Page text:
My pictures, interviews, and experiences will give my students access to one of the most exciting scientific debates happening today. For example, an arrowhead that was found in Ötzi’s shoulder in 2001, 10 years after his discovery, has opened up a whole new dimension of his story. And with the recent extensive autopsy, there are sure to be more exciting discoveries. My research will allow students to see firsthand how science is a constantly changing subject.

This unit will also allow students to see real-life opportunities in science including basic research as well as technical equipment and preservation work.  Students will learn about my experiences and about all the different jobs surrounding the Iceman.  I am hoping that this information will either confirm their hopes for a career in science or spark an interest.

In addition students will use Wikispaces, an online discussion site, to have conversations online about Ötzi and other forensics topics. They will be required to respond to an open ended question such as, “If Ötzi was found to have meat in his stomach hypothesize what sort of mood was he in? Was he in a hurry or do you think he took his time to eat his last meal? What does this indicate about the circumstances around his death? Was he running from his killer or was he ambushed?” Students will also be required to react to at least three other responses from their peers. I will also look to connect with other forensics teachers who are studying Ötzi and see if we can have our students connect and debate over Wikispaces with one another.

Every year I teach 75 forensics students. An inquiry based mastery project in which students are playing the role of forensic scientists will surely be an experience for them to remember. My students will be participating in interpreting one of the most important archaeological discoveries of all time, from the closest perspective they can get, without actually visiting the sites or seeing Ötzi’s body themselves.

First Person

I spoke with our governor during his TNReady listening tour. Here’s what I hope he heard.

Tara Baker raises her hand to talk during Gov. Bill Haslam's Sept. 4 roundtable discussion about state testing challenges. An assistant principal at Nashville's McGavock High School, Baker was among about 150 educators invited to participate in Haslam's six-stop "listening tour," which began Aug. 31 in Knoxville and ends Sept. 18 in Gibson County.

As the testing coordinator for a large high school in Nashville, I was in the eye of the proverbial storm this spring as tens of thousands of Tennessee students slogged through technical snafus and breakdowns in the state’s return to online testing.

It was ugly.

The daily stops and starts sucked the joy of learning right out of our school community. And the testing platform was not the only thing that broke down. Students were frustrated to the point of tears after their hard work disappeared behind a spinning blue cursor.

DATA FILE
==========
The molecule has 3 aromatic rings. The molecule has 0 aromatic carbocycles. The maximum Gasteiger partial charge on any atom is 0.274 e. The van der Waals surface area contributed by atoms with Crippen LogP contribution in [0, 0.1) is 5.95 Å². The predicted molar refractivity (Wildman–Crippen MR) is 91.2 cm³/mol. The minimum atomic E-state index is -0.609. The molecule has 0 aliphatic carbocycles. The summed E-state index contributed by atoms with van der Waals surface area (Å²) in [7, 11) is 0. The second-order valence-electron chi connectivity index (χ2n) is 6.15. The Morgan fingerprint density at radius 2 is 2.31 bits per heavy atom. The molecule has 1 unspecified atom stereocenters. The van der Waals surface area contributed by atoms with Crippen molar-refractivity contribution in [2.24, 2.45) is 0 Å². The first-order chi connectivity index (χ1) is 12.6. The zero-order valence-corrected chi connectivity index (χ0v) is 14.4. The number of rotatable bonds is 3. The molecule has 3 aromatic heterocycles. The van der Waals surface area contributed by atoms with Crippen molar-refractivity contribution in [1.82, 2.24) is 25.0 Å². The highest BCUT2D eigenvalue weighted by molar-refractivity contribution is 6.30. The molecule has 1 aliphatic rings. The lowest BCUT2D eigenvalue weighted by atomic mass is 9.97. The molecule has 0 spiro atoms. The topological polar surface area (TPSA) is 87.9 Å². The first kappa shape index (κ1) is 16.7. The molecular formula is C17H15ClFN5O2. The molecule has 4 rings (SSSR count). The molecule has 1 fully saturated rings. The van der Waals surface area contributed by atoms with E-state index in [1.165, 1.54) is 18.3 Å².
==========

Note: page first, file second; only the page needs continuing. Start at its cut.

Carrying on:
Students and their teachers should never feel that level of exasperation and futility.

That’s why I was thrilled to be invited — along with about 150 other educators from across Tennessee — to troubleshoot testing problems with Gov. Bill Haslam this month during his six-stop “listening tour” on TNReady, the assessment that’s now entering its fourth year.

I wanted the governor and his education commissioner, Candice McQueen, to know just how bad testing went at my school, and to hear observations and ideas from ground zero for moving forward.

I talked about our school’s disappointment and tears as we persevered through a rocky start, with already overtested students exasperated by what felt like unending technical difficulties. “They were defeated,” I told the governor. “It crippled us before we really ever got started.”

I shared how only 36 out of 500 students in our English III classes were able to successfully submit their essays for one part of their online exam. Imagine working for over an hour to read and examine an article and construct an in-depth response, only to have your computer freeze or shut down before you could finish. Our sophomores had more success, but we still had almost 150 incomplete submissions in that class after multiple attempts. The stories were similar for students in Integrated Math, Chemistry, and U.S. History. While I can’t know for sure, I believe the intensity of the problems contributed significantly to our school being rated recently at the state’s lowest possible level for academic growth — a devastating blow to me and my colleagues.